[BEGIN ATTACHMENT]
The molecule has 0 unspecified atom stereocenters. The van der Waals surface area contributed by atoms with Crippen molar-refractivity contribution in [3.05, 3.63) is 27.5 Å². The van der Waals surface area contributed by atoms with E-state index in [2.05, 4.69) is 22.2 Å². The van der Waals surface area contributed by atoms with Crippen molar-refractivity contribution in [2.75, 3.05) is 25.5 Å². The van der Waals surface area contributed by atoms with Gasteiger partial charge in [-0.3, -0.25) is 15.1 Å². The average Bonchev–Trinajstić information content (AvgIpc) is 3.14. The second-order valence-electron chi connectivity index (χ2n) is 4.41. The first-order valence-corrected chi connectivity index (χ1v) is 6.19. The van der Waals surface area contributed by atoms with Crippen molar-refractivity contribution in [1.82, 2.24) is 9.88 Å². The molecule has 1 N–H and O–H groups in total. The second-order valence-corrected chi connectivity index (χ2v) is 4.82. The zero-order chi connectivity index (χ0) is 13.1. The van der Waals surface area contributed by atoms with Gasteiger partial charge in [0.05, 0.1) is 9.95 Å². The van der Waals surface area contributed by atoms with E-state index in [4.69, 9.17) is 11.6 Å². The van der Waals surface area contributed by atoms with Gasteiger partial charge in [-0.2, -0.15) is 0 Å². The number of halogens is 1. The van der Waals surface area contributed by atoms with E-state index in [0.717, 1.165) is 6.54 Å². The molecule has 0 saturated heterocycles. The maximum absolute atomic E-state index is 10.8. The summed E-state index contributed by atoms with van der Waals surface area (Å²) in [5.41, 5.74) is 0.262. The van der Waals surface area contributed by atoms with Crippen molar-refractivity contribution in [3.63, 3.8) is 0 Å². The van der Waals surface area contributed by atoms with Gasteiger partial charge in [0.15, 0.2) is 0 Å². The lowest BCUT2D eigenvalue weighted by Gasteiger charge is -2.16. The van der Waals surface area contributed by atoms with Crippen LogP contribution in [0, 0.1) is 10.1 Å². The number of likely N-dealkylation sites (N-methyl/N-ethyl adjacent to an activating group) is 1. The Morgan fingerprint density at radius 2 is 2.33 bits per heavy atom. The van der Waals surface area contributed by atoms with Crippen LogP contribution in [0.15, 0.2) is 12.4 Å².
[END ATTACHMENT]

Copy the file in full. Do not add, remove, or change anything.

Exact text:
The molecule has 0 unspecified atom stereocenters. The van der Waals surface area contributed by atoms with Crippen molar-refractivity contribution in [3.05, 3.63) is 27.5 Å². The van der Waals surface area contributed by atoms with E-state index in [2.05, 4.69) is 22.2 Å². The van der Waals surface area contributed by atoms with Crippen molar-refractivity contribution in [2.75, 3.05) is 25.5 Å². The van der Waals surface area contributed by atoms with Gasteiger partial charge in [-0.3, -0.25) is 15.1 Å². The average Bonchev–Trinajstić information content (AvgIpc) is 3.14. The second-order valence-electron chi connectivity index (χ2n) is 4.41. The first-order valence-corrected chi connectivity index (χ1v) is 6.19. The van der Waals surface area contributed by atoms with Crippen molar-refractivity contribution in [1.82, 2.24) is 9.88 Å². The molecule has 1 N–H and O–H groups in total. The second-order valence-corrected chi connectivity index (χ2v) is 4.82. The zero-order chi connectivity index (χ0) is 13.1. The van der Waals surface area contributed by atoms with Gasteiger partial charge in [0.05, 0.1) is 9.95 Å². The van der Waals surface area contributed by atoms with E-state index in [4.69, 9.17) is 11.6 Å². The van der Waals surface area contributed by atoms with Gasteiger partial charge in [-0.2, -0.15) is 0 Å². The number of halogens is 1. The van der Waals surface area contributed by atoms with E-state index in [0.717, 1.165) is 6.54 Å². The molecule has 0 saturated heterocycles. The maximum absolute atomic E-state index is 10.8. The summed E-state index contributed by atoms with van der Waals surface area (Å²) in [5.41, 5.74) is 0.262. The van der Waals surface area contributed by atoms with Crippen molar-refractivity contribution in [3.63, 3.8) is 0 Å². The van der Waals surface area contributed by atoms with Gasteiger partial charge in [0.15, 0.2) is 0 Å². The lowest BCUT2D eigenvalue weighted by Gasteiger charge is -2.16. The van der Waals surface area contributed by atoms with Crippen LogP contribution in [0, 0.1) is 10.1 Å². The number of likely N-dealkylation sites (N-methyl/N-ethyl adjacent to an activating group) is 1. The Morgan fingerprint density at radius 2 is 2.33 bits per heavy atom. The van der Waals surface area contributed by atoms with Crippen LogP contribution in [0.15, 0.2) is 12.4 Å².